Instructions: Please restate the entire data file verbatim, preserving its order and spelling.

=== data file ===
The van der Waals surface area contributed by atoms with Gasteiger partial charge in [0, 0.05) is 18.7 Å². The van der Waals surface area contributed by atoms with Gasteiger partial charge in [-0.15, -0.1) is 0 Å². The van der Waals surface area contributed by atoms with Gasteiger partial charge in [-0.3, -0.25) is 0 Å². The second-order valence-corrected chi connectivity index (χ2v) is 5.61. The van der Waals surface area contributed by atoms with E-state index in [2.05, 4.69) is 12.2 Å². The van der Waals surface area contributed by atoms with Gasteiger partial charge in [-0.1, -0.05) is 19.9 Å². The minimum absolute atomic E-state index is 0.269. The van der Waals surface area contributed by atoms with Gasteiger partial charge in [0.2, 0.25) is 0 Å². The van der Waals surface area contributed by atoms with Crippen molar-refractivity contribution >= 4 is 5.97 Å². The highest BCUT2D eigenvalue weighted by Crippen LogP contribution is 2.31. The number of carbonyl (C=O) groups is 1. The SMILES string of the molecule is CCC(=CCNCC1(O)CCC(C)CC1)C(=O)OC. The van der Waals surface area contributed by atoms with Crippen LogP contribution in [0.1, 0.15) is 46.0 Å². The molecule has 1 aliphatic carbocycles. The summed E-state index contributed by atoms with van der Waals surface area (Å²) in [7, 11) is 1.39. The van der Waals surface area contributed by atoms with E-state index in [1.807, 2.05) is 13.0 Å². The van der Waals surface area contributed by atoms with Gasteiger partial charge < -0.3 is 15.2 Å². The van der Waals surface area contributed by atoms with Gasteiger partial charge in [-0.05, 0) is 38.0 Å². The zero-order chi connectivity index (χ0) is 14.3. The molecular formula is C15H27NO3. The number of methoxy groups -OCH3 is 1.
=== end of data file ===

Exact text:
The van der Waals surface area contributed by atoms with Gasteiger partial charge in [0, 0.05) is 18.7 Å². The van der Waals surface area contributed by atoms with Gasteiger partial charge in [-0.15, -0.1) is 0 Å². The van der Waals surface area contributed by atoms with Gasteiger partial charge in [-0.3, -0.25) is 0 Å². The second-order valence-corrected chi connectivity index (χ2v) is 5.61. The van der Waals surface area contributed by atoms with E-state index in [2.05, 4.69) is 12.2 Å². The van der Waals surface area contributed by atoms with Gasteiger partial charge in [-0.1, -0.05) is 19.9 Å². The minimum absolute atomic E-state index is 0.269. The van der Waals surface area contributed by atoms with Gasteiger partial charge in [0.2, 0.25) is 0 Å². The van der Waals surface area contributed by atoms with Crippen molar-refractivity contribution >= 4 is 5.97 Å². The highest BCUT2D eigenvalue weighted by Crippen LogP contribution is 2.31. The number of carbonyl (C=O) groups is 1. The SMILES string of the molecule is CCC(=CCNCC1(O)CCC(C)CC1)C(=O)OC. The van der Waals surface area contributed by atoms with Crippen LogP contribution in [0.1, 0.15) is 46.0 Å². The molecule has 1 aliphatic carbocycles. The summed E-state index contributed by atoms with van der Waals surface area (Å²) in [7, 11) is 1.39. The van der Waals surface area contributed by atoms with E-state index in [1.807, 2.05) is 13.0 Å². The van der Waals surface area contributed by atoms with Gasteiger partial charge < -0.3 is 15.2 Å². The van der Waals surface area contributed by atoms with Gasteiger partial charge in [-0.05, 0) is 38.0 Å². The zero-order chi connectivity index (χ0) is 14.3. The molecular formula is C15H27NO3. The number of methoxy groups -OCH3 is 1.